Extremely rare ‘super blue blood moon’ set for early Wednesday morning

Sky watchers across the nation are in for a celestial treat Wednesday morning. Skies are forecast to be cloudy across central Indiana Wednesday morning and Hoosiers may not be able to clearly see the show.

This is an extremely rare event, featuring a super moon, a blue moon and an eclipse. It’s the first time a blue moon and total lunar eclipse have occurred in the U.S. since March 1866.

A super moon happens when the moon is closest to Earth and appears brighter than normal.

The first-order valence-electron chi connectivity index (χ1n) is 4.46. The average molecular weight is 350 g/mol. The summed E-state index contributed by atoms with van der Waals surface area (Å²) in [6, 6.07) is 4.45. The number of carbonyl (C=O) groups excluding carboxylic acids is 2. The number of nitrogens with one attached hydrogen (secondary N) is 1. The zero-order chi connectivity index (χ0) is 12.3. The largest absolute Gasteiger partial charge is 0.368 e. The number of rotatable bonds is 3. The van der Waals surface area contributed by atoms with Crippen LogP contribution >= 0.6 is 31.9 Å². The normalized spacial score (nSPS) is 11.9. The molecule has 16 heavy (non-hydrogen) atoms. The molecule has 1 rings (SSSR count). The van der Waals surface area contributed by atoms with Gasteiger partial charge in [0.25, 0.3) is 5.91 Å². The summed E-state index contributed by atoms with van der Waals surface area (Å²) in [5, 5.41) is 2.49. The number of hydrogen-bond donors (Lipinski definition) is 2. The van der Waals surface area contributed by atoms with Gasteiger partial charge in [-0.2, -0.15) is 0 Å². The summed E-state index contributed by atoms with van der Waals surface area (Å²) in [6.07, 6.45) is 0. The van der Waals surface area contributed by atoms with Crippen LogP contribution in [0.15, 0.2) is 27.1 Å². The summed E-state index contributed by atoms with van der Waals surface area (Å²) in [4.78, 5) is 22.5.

A blue moon is when two full moons happen in one month. The first full moon in January happened on Jan. 1.

If we're lucky and skies are clear enough, you'll see a red moon, often referred to as a "blood moon." This is because of our planet's atmosphere. Light from the sun passes through our planet and is refracted, or bent, as it exits our surface, illuminating the moon in a red glow instead of our view of it being obscured.

Let's hope things work out and we can see this once-in-a-lifetime event.

Here's what you will see.

No special equipment is necessary to view the event.

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